Every single time we go to the library, Isadora heads to a particular shelf in the Childrens’ Non Fiction area, one that contains books on each of the 50 states. I have no idea what draws her there. We’ve checked out a couple, but each time confirmed my suspicion that they were too advanced for her attention span. Or were they? In one attempt to read the book on Philadelphia, I broke into an explanation of the feather quill that was pictured, about how people a long time ago used to write with them. A seed was planted in that little brain, and recently she asked if she could try painting with one of the feathers discarded by our flock. Vinny the Guinea was first in line to donate for the cause.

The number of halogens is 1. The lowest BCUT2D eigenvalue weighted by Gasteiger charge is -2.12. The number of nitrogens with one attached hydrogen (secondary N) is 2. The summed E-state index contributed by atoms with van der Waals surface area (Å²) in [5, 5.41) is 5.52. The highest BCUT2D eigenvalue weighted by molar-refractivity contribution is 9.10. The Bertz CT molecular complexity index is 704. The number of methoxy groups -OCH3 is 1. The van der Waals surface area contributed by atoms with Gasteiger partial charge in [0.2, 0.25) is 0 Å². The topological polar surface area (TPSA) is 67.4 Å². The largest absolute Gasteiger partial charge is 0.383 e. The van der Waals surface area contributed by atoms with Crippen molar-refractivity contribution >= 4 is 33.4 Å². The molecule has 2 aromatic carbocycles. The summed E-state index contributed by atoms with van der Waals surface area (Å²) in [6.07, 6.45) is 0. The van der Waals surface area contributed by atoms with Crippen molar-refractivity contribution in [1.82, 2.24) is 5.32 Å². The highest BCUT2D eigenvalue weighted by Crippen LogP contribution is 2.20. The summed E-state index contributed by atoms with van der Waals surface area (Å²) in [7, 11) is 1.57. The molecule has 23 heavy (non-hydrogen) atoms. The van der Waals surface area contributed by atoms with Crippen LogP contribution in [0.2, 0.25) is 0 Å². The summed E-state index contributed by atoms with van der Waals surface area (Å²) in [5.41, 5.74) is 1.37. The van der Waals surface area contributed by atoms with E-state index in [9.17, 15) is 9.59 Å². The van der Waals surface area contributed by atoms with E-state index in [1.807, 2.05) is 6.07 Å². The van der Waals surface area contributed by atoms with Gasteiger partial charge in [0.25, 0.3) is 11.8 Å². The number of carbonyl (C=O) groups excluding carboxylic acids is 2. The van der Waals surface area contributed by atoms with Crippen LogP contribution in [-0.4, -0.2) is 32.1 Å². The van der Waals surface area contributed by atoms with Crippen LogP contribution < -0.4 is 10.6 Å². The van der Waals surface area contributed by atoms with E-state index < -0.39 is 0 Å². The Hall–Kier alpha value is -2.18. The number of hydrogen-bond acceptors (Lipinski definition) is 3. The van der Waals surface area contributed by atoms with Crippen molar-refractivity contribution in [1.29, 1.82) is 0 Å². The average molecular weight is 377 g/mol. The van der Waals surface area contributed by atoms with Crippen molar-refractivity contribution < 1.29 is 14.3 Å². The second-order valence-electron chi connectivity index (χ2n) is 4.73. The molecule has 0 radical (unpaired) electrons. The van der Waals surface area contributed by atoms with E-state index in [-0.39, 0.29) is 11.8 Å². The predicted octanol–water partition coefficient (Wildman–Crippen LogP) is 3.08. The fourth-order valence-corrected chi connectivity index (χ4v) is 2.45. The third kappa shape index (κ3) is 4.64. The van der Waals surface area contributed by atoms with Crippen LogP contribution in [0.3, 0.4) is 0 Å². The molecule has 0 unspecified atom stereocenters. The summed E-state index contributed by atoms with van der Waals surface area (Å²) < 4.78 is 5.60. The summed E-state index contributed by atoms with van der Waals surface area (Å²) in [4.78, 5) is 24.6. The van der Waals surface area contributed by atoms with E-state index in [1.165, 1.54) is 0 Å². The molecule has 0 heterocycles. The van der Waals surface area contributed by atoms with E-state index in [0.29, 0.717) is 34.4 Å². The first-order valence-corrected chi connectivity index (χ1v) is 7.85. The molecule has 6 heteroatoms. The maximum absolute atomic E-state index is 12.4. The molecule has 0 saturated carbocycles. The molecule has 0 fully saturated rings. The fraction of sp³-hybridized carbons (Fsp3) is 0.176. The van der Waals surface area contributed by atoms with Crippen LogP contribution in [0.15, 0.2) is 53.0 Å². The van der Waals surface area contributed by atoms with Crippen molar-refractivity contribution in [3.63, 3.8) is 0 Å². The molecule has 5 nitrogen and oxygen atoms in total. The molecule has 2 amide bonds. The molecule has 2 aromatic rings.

The verdict? Tedious. Not quite fluid enough for this expressive artist – the quill end was rather useless to her, though painting with the feathered end seemed slightly more fulfilling. It was a short-lived project; more likely a lesson in Modern Tool Appreciation than in Art Development. But it was fun nonetheless and worth the effort. I’d like to be the fly on the wall when, at some point, she shares her historical knowledge of the quill pen. It’s all part of our special Prepare for Kindergarten Shock and Awe curriculum, where we fill her spongy brain with obscure knowledge and interesting tidbits for her to pull out later and impress her friends and teachers. My mom seems to think this method of teaching will get us lots of phone calls from the teacher like, “Was she really quoting The Princess Bride?” or “What is mullein?” I only hope the teachers can keep up.